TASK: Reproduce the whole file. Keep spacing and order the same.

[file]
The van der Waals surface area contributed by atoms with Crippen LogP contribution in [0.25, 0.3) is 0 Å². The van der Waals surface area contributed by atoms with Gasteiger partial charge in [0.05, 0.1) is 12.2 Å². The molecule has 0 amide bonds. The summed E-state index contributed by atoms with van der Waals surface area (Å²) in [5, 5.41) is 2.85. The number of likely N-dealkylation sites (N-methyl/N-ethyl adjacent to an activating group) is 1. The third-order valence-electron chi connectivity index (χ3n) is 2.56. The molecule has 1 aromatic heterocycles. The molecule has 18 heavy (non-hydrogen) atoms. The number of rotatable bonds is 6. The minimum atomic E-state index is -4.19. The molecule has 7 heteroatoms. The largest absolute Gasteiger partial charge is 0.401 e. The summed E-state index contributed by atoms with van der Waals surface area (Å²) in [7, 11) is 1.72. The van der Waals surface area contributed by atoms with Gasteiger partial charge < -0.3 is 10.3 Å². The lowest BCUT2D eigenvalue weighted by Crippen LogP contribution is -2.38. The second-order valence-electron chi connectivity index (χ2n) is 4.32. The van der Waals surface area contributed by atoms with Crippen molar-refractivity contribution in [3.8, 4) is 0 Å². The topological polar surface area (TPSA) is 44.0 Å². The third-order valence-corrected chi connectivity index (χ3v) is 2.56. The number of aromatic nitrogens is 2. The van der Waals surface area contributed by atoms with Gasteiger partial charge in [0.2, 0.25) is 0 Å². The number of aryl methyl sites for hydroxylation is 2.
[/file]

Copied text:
The van der Waals surface area contributed by atoms with Crippen LogP contribution in [0.25, 0.3) is 0 Å². The van der Waals surface area contributed by atoms with Gasteiger partial charge in [0.05, 0.1) is 12.2 Å². The molecule has 0 amide bonds. The summed E-state index contributed by atoms with van der Waals surface area (Å²) in [5, 5.41) is 2.85. The number of likely N-dealkylation sites (N-methyl/N-ethyl adjacent to an activating group) is 1. The third-order valence-electron chi connectivity index (χ3n) is 2.56. The molecule has 1 aromatic heterocycles. The molecule has 18 heavy (non-hydrogen) atoms. The number of rotatable bonds is 6. The minimum atomic E-state index is -4.19. The molecule has 7 heteroatoms. The largest absolute Gasteiger partial charge is 0.401 e. The summed E-state index contributed by atoms with van der Waals surface area (Å²) in [7, 11) is 1.72. The van der Waals surface area contributed by atoms with Gasteiger partial charge < -0.3 is 10.3 Å². The lowest BCUT2D eigenvalue weighted by Crippen LogP contribution is -2.38. The second-order valence-electron chi connectivity index (χ2n) is 4.32. The van der Waals surface area contributed by atoms with Crippen molar-refractivity contribution in [3.8, 4) is 0 Å². The topological polar surface area (TPSA) is 44.0 Å². The third-order valence-corrected chi connectivity index (χ3v) is 2.56. The number of aromatic nitrogens is 2. The van der Waals surface area contributed by atoms with Gasteiger partial charge in [0.2, 0.25) is 0 Å². The number of aryl methyl sites for hydroxylation is 2.